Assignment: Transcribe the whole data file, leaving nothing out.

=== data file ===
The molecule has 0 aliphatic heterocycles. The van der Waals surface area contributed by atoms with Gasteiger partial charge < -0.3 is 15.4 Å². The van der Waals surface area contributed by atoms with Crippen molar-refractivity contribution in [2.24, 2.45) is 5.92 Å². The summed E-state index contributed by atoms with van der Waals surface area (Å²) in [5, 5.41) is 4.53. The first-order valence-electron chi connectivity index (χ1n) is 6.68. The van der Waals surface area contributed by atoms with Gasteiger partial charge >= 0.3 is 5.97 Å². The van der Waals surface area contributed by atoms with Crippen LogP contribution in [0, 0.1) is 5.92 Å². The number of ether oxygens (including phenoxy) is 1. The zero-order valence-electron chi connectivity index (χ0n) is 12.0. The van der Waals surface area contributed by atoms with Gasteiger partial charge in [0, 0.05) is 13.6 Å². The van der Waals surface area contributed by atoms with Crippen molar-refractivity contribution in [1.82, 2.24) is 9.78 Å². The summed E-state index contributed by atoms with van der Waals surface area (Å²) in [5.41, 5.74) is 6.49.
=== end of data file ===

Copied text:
The molecule has 0 aliphatic heterocycles. The van der Waals surface area contributed by atoms with Gasteiger partial charge < -0.3 is 15.4 Å². The van der Waals surface area contributed by atoms with Crippen molar-refractivity contribution in [2.24, 2.45) is 5.92 Å². The summed E-state index contributed by atoms with van der Waals surface area (Å²) in [5, 5.41) is 4.53. The first-order valence-electron chi connectivity index (χ1n) is 6.68. The van der Waals surface area contributed by atoms with Gasteiger partial charge >= 0.3 is 5.97 Å². The van der Waals surface area contributed by atoms with Crippen LogP contribution in [0, 0.1) is 5.92 Å². The number of ether oxygens (including phenoxy) is 1. The zero-order valence-electron chi connectivity index (χ0n) is 12.0. The van der Waals surface area contributed by atoms with Gasteiger partial charge in [0, 0.05) is 13.6 Å². The van der Waals surface area contributed by atoms with Crippen molar-refractivity contribution in [1.82, 2.24) is 9.78 Å². The summed E-state index contributed by atoms with van der Waals surface area (Å²) in [5.41, 5.74) is 6.49.